Superunion has redesigned detective company Elliptic’s visual identity to mirror its services. Elliptic investigates online crime, such as terrorism, child pornography and arms trafficking, by deciphering the difficult and complicated cryptocurrencies that conceal these illicit activities. Superunion’s updated visual language mirrors the complicated processes used by Elliptic to track criminal activity.
The result is a thickset, three-dimensional monochrome typeface that has been made deliberately difficult to read. Inspired by the rough, digital look of blockchain, a public online account that documents the transition made in cryptocurrency, Superunion has crafted an authentic visual representation of the work Elliptic does, making it easier to understand.
An example of Superunion’s astute representation of Elliptic as truth-hunters is a poster that includes the words “fraud”, “extortion and “terrorists” hidden in the disorienting backdrop. The word “truth” is fittingly written in the middle of the poster, made distinguishable by its lighter tone of grey.
“The legibility is deliberately challenging to echo the difficult task Elliptic undertakes and its simple black and white colour palette reflects the seriousness of the issue and the importance of the legal cases that rely on Elliptic’s intelligence,” Superunion writes on its website. For the agency’s logo, Superunion crafted an inverted version of the typeface, presenting Elliptic’s “E” in a positive light.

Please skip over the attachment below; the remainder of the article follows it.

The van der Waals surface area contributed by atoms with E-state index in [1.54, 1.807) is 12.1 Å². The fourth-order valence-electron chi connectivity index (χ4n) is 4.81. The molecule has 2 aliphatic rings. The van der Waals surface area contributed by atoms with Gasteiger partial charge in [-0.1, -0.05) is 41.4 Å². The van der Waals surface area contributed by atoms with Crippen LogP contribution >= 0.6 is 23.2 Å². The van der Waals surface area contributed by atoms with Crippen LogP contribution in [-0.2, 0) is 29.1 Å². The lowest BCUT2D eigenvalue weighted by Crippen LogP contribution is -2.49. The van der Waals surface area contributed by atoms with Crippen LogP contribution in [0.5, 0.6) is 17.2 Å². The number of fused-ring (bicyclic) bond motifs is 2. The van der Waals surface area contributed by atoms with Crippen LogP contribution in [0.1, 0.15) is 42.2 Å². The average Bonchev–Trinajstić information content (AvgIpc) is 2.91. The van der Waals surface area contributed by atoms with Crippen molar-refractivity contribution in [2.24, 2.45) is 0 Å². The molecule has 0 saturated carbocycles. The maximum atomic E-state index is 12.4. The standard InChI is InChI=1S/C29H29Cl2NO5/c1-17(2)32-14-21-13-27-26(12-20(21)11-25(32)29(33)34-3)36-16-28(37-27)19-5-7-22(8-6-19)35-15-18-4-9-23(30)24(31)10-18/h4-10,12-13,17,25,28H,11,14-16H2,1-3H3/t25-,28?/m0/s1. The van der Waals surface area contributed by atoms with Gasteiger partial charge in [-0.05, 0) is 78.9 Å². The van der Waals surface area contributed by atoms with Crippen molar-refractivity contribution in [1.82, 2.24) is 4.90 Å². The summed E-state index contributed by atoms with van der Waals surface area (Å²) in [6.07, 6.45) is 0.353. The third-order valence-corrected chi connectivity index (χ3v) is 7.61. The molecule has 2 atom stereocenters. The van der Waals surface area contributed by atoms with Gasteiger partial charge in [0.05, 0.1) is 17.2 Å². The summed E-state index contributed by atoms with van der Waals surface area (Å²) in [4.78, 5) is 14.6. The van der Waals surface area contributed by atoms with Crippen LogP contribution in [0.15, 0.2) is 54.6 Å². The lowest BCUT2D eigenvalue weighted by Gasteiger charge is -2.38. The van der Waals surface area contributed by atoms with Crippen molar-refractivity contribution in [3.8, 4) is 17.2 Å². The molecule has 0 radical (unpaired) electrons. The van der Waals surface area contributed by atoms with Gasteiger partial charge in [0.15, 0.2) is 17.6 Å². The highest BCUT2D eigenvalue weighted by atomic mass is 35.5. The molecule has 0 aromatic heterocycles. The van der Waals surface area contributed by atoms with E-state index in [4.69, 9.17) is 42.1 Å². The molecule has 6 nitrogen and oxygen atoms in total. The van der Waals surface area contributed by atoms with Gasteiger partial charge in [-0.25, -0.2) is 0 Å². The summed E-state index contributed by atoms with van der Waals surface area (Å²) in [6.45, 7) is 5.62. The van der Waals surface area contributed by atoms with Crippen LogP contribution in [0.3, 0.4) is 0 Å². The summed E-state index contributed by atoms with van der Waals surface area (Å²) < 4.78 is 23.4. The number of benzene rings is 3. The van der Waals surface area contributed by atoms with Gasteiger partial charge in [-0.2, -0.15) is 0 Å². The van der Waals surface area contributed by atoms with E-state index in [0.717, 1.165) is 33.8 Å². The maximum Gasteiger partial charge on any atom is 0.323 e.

- Multimedia artist Eilen Itzel Mena explores the survival of Afro-diasporic people
- David Robert Elliott's photographs of young runners examine aspiration and self-worth
- Pedro Ajo graphically translates Brazillian pixação into a publication
- New work by Hezin O explores the techniques of print, both physically and conceptually
- Daniel Brathwaite-Shirley is an animation and sound artist archiving their existence as a Black trans person
- Unseen Amsterdam's artistic director on how its richest line-up yet inspires and informs
- “Go, go, go”: how DIA messed with design theory, only to improve it
- Watch the trailer for the Don't Hug Me I'm Scared, the television show
- Times Newer Roman is the typeface that might help you beat page counts with ease
- Dairy drinks and cigarettes meet in Lucas Reis' illustrative evocations of Japan
- Ogilvy collaborates with World Afro Day for new awareness campaign
- Emily Schofield’s graphic design practice balances function with irrationality and expression